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State to Demolish Bereaved Family’s Farm

State to demolish farm that supports Jewish family of 12. Neighbor: Decision based on lies.
By Maayana Miskin
First Publish: 3/30/2012, 9:16 AM

Jewish farmer (illustrative)
Jewish farmer (illustrative)
Flash 90

The state has decided to demolish a Jewish-owned farm in the Judean hills owned by Mordechai Deutsch. The Deutsch family farm is the sole source of food and income for Mordechai, his wife and their 10 children.

Mordechai’s brother Yeshayahu Deutsch, also a farmer, was murdered by a terrorist at his farm in Gush Katif.

State representatives announced that the farm would be demolished after a Palestinian Authority Arab family filed a petition to the Supreme Court.

Avidan Ofir is a neighbor of the Deutsch family in Mitzpeh Yair, near the town of Susiya in the Hevron region. “The lawsuit is full of lies,” Ofir told Arutz Sheva. “They accused him of burning and stealing Arab property. They accused him of building illegal buildings. It’s all lies. This is one of the most moral families I know.”

The claim of “illegal building” is ridiculous, Ofir said. “The ‘greenhouses’ are metal arches that aren’t even connected to the ground. Since when do you need a permit for something like that?” Accusations that Mordechai Deutsch set up a woodworking shop specializing in illegal buildings are equally absurd, he continued, “This is a farmer who has never once worked as a woodworker.”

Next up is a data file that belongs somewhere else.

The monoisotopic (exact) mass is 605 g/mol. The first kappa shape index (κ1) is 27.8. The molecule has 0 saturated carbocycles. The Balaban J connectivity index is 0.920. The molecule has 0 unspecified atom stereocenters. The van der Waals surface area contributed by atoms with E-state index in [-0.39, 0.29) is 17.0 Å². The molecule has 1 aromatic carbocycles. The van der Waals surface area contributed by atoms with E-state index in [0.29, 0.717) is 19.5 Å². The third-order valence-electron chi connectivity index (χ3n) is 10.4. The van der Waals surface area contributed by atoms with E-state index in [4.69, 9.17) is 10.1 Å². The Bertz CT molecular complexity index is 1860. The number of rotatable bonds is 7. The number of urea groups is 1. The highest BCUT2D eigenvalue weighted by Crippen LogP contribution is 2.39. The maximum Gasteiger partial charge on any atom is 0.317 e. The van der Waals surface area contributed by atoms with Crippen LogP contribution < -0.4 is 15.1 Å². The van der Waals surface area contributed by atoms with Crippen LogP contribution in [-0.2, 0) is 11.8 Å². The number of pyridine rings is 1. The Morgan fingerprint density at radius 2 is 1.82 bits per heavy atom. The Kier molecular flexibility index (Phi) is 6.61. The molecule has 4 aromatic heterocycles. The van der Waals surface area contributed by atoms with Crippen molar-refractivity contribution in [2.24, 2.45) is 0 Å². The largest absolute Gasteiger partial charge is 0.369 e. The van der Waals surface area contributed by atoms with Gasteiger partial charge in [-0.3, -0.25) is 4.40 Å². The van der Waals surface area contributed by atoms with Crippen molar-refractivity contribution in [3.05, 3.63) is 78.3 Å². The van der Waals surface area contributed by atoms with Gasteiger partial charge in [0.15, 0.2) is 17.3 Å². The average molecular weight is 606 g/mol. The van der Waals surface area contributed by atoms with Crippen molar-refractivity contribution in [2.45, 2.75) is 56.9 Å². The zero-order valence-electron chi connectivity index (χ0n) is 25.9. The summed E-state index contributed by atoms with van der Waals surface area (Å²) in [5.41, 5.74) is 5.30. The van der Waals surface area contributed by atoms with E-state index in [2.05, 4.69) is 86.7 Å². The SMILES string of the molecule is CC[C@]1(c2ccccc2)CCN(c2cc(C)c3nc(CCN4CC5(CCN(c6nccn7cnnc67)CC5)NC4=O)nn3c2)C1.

The Arab plaintiffs accused Deutsch of burning Arab property in their appeal to the Supreme Court, but had never filed a police complaint over the alleged offenses – which, Deutsch said, never occurred.

“It’s all tall tales and stories with zero connection to the truth, and the court accepted it,” Ofir concluded.

The Deutsch family “does everything alone,” Ofir added. “No workers, only Mordechai and his wife work on the farm.” That fact makes the planned demolition particularly upsetting, he said, “The state is uprooting its citizens, destroying a family that lives from farming like in the old days.”

The story, as related by Ofir, is reminiscent of the legal troubles facing Migron. The Jewish community of Migron, like the Deutsch family farm, stood for many years before suddenly facing a lawsuit from PA Arabs. The Arab plaintiffs similarly brought their accusations straight to the Supreme Court, without filing complaints with police.

Justice Ministry officials told Arutz Sheva that the Supreme Court had ruled structures at the farm to be illegal, stating that even makeshift greenhouses require a building permit. The demolition order remains in force, they said.